When you are thinking about iconic American foods, it doesn't get more classic than apple pie. Thanksgiving dinner wouldn't be complete without one and if you've sucking up to a teacher, there's no better way than with an apple. Apple pie, though, isn't actually an American thing.
Brought over on the Mayflower, apple seeds came with the pilgrims and they became an important part in the American settler's diet. They were easy to grow, store, and use in recipes like preserves and dishes like pie.
American folk hero John Chapman, (Johnny Appleseed), who was born in Massachusetts in 1774, walked almost 10,000 miles planting apple orchards that he would eventually sell. Tales of his barefoot travels with nothing but a knife for protection made him, and his beloved apples, something of a legend and one of America's first heroic frontiersman.
In 1902, a New York Times writer penned a piece in defense of pie writing,
"[Eating pie twice per week] is utterly insufficient, as anyone who knows the secret of our strength as a nation and the foundation of our industrial supremacy must admit. Pie is the American synonym of prosperity, and its varying contents the calendar of changing seasons. Pie is the food of the heroic. No pie-eating people can be permanently vanquished." Pie, specifically apple pie, was becoming more and more 'American' by the slice. ."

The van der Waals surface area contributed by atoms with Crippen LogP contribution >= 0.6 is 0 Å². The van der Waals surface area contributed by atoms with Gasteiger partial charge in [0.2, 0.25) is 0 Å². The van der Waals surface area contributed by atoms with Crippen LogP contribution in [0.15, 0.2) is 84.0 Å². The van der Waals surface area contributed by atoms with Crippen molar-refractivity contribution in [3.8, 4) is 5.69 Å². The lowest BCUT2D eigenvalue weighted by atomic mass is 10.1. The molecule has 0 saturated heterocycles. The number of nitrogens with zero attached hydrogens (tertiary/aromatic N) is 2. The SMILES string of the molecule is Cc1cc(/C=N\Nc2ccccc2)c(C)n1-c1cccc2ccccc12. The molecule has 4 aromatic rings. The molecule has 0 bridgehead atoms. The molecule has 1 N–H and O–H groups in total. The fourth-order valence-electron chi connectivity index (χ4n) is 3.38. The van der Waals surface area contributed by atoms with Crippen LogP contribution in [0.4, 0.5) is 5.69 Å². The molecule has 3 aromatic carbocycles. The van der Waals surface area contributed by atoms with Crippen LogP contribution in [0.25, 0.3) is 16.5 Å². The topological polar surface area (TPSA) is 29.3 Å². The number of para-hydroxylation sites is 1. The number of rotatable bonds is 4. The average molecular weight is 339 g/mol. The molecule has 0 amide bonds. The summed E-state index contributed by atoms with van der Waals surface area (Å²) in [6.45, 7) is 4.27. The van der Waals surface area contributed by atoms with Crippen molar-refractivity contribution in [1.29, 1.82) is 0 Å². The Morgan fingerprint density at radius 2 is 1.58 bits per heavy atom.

It seems apple pie was trendy before there were even really trends.
As time went by, the fruity, sweet dessert became nostalgic - the dish you think of when you're fantasizing about home cooked meals and Norman Rockwell paintings. Prevalent in popular culture leading up to World War I, the apple pie only came to symbolize a happier time following it into the Great Depression.
An image of an apple pie cooling on a windowsill, in the 1930s, meant the family was surviving the Great Depression better than most.
In fact, James Montgomery Flagg who designed the famous Uncle Sam poster also painted women baking pies. Apple pies, specifically.
During World War II, journalists asked soldiers why they were fighting and the slogan "For Mom and Apple Pie," became a war hero's motto. By the 1960s, the phrase transformed into "American as apple pie."
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The phrase, and the pie, stuck for a number of reasons. The first is that in the 1950s and 1960s, advertising agencies loved depicting housewives holding fresh-baked apple pies with steam rising. While these ads were for ovens, baking dishes, or just simply baking soda, they definitely did the trick for promoting apple pie.
In 1972, Don McLean released his hit, "American Pie" which remains his signature song to this day. While there isn't a mention of apple pie in the songs, it shows just how far apple pie has come as a cultural icon. Additionally, in 1975, Chevrolet created the jingle, "Baseball, hot dogs, apple pie, and Chevrolet." This only solidified its place in American culture.
When Steve Jobs was looking for the name of his company, he chose the apple because of its fun and spirited look. It was a universal symbol that worked to invite new users to the technology boom.
Now, according to the American Pie Council, 36 million Americans surveyed cited apple as their favorite pie. We have a feeling Johnny would be proud.
So not only does the apple pie symbolize America, but it also symbolizes the American Dream. What is more comforting than walking up to your momma's front porch steps with the sight of a fresh apple pie cooling on the windowsill?